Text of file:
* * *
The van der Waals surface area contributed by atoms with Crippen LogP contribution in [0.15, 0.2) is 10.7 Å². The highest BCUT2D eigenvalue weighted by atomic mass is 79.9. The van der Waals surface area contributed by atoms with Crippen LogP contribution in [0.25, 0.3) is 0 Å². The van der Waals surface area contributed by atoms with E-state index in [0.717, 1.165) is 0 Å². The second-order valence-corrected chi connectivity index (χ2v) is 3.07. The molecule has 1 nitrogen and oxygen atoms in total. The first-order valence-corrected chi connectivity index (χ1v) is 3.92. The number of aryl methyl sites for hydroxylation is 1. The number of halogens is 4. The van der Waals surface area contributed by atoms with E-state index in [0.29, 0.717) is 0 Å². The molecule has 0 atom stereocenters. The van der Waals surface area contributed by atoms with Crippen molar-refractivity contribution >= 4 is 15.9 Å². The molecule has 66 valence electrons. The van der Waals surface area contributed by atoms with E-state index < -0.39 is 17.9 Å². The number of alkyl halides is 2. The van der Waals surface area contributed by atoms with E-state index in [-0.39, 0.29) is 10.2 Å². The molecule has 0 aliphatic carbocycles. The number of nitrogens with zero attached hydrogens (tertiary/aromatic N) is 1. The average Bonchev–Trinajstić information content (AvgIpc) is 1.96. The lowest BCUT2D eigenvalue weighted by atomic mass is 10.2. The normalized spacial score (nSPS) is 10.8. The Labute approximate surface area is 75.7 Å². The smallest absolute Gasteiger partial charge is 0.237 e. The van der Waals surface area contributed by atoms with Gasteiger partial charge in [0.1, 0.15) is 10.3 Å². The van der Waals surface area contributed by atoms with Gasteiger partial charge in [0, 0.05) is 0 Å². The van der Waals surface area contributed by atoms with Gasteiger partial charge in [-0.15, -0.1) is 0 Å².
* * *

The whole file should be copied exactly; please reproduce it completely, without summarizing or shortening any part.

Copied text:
The van der Waals surface area contributed by atoms with Crippen LogP contribution in [0.15, 0.2) is 10.7 Å². The highest BCUT2D eigenvalue weighted by atomic mass is 79.9. The van der Waals surface area contributed by atoms with Crippen LogP contribution in [0.25, 0.3) is 0 Å². The van der Waals surface area contributed by atoms with E-state index in [0.717, 1.165) is 0 Å². The second-order valence-corrected chi connectivity index (χ2v) is 3.07. The molecule has 1 nitrogen and oxygen atoms in total. The first-order valence-corrected chi connectivity index (χ1v) is 3.92. The number of aryl methyl sites for hydroxylation is 1. The number of halogens is 4. The van der Waals surface area contributed by atoms with E-state index in [0.29, 0.717) is 0 Å². The molecule has 0 atom stereocenters. The van der Waals surface area contributed by atoms with Crippen molar-refractivity contribution >= 4 is 15.9 Å². The molecule has 66 valence electrons. The van der Waals surface area contributed by atoms with E-state index < -0.39 is 17.9 Å². The number of alkyl halides is 2. The van der Waals surface area contributed by atoms with E-state index in [-0.39, 0.29) is 10.2 Å². The molecule has 0 aliphatic carbocycles. The number of nitrogens with zero attached hydrogens (tertiary/aromatic N) is 1. The average Bonchev–Trinajstić information content (AvgIpc) is 1.96. The lowest BCUT2D eigenvalue weighted by atomic mass is 10.2. The normalized spacial score (nSPS) is 10.8. The Labute approximate surface area is 75.7 Å². The smallest absolute Gasteiger partial charge is 0.237 e. The van der Waals surface area contributed by atoms with Gasteiger partial charge in [0.1, 0.15) is 10.3 Å². The van der Waals surface area contributed by atoms with Gasteiger partial charge in [0, 0.05) is 0 Å². The van der Waals surface area contributed by atoms with Gasteiger partial charge in [-0.15, -0.1) is 0 Å².